Wednesday, May 5, 2010

Now these Greeks were not afraid of a little austerity!



Today the world was treated to a (and I know this phrase is much overused) Greek drama. As is well known the Greeks have been living beyond their means for quite some time and at last the German Ants have decided to rescue the Hellenic Grasshoppers from the fruits of their own fiscal profligacy. Whether this drama becomes a tragedy or farce for the bondholders will largely become clearer tomorrow when the Greeks vote on whether to accept the austerity measures that the EU and the IMF will demand of them as conditions for their aid. There is an EU summit tomorrow to discuss this and then the German Parliament has to vote on it Friday which should put it over the top.

In the interim the world has been treated to the spectacle of the Greek public sector unions raising a ruckus over the deep cuts in their salaries and pensions that the austerity package requires but which will still leave Greece with a 150% debt to GDP ratio by the end of 2013 so even with the $145 billion it’s still touch and go. It’s hard for me to understand what these guys are so mad about. The austerity measures the IMF and the EU are asking for are Draconian (another classical Greek reference) but they are nothing compared to what would happen in the event of an actual default. I think that these protests are more likely to do with general frustration rather than a specific policy which means they are likely to blow themselves out and the Greeks will get on with it.

That said I think there is something to be learned from all this. I tend to agree with most pundits that even if this particular episode is resolved sovereign credit issues are with us to stay both in Southern Europe and eventually throughout the developed world. At the end of the day the problem is this: Western societies are built on the assumption that the standard of living that developed here during the period of Western supremacy is a permanent state of affairs. For this to be true, the addition of several hundred million industrial and service workers to the global economy in India and Asia should have no effect on the standard of living. Naturally this is not in fact the case, the global market clearing price for a year of work in a factory is now well under $10,000 per year.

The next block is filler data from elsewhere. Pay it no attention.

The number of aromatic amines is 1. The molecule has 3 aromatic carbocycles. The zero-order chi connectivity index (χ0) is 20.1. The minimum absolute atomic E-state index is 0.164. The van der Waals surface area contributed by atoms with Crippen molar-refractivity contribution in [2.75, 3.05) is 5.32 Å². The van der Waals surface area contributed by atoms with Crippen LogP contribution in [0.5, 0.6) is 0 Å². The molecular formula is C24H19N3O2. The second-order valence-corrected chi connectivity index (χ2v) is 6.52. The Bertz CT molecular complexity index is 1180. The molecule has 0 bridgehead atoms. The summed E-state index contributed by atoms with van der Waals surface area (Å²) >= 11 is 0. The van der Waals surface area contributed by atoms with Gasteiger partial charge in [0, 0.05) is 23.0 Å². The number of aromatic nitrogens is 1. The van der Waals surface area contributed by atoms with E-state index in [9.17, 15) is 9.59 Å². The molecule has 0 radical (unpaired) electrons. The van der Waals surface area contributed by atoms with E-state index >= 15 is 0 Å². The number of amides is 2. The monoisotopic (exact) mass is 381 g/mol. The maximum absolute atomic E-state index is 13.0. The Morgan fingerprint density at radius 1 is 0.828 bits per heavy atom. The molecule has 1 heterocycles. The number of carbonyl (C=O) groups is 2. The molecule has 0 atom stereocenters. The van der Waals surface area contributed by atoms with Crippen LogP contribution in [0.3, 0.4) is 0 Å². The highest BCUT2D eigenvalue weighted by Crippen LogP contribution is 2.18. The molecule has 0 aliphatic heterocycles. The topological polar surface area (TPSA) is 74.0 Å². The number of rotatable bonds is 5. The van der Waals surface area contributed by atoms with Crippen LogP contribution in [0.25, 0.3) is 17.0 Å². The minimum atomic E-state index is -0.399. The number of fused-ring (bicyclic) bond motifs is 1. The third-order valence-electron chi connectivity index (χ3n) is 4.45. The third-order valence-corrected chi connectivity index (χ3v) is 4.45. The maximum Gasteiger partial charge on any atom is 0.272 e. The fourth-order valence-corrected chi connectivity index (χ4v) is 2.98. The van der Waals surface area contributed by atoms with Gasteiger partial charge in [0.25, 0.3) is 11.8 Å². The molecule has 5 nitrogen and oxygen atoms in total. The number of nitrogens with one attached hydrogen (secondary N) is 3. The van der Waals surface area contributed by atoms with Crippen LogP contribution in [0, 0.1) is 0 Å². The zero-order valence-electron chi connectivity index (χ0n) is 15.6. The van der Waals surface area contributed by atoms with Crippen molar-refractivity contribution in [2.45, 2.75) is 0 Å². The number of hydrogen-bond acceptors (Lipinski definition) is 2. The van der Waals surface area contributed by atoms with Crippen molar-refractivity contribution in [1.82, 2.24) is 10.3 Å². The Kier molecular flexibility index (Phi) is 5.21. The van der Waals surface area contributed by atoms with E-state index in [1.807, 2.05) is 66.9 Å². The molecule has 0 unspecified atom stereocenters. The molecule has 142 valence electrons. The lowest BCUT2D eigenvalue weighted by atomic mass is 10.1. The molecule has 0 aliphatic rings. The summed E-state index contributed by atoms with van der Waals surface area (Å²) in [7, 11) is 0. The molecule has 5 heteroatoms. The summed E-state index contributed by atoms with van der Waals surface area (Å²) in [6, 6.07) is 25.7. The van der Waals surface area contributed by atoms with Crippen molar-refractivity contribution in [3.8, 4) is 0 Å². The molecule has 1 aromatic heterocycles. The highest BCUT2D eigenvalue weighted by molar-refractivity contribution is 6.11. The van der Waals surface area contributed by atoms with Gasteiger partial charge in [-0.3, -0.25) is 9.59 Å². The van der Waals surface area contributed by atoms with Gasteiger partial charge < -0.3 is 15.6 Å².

This is a disaster for the West, particularly the uneducated who are likely to take to the streets. Unable to cope with reality, our politicians have decided to try to use the relatively sophisticated financial infrastructure we have in the West to transfer the wealth of current bondholders and with them future taxpayers into the present to maintain the old living standards. This can be done for a little while, but not forever.

What Greece and its’ angry mobs are telling us is that the game is up.

3 comments:

the real nick said...

Your conclusion is a little simplistic and only half true if the West was competing with the emergings BRICS etc. in all areas and especially in manufacture - which it is not. As long as Europe in particular can manage and sustain the 'flight to quality' and market and export it then the decline won't be that steep.
Your conclusion is true of course for countries like Greece or Portugal which do not actually produce much except picture postcard worthy backgrounds and sweet wine.

Jeffrey Smith said...

I was discussing the Greece situation with some colleagues a few weeks ago and pointed out that are *own* debt levels and deficit are unsustainable and will require higher taxes to deal with in the future, which will have a negative effect on the stock market, among other things.

Their response was basically "that would be a disaster, so it won't be allowed to happen."

And a similar attitude in Washington and the rest of the nation is what makes it *more likely* to happen, in my opinion.

Anonymous said...

Hi Ken,
Interesting analysis

Add to the mix that most Greece debt is held by foreigners who are apt to rush to the fire exit together... things are bound to get messy.

A teacher who tells the children to stop playing and start doing homework is an unpopular teacher indeed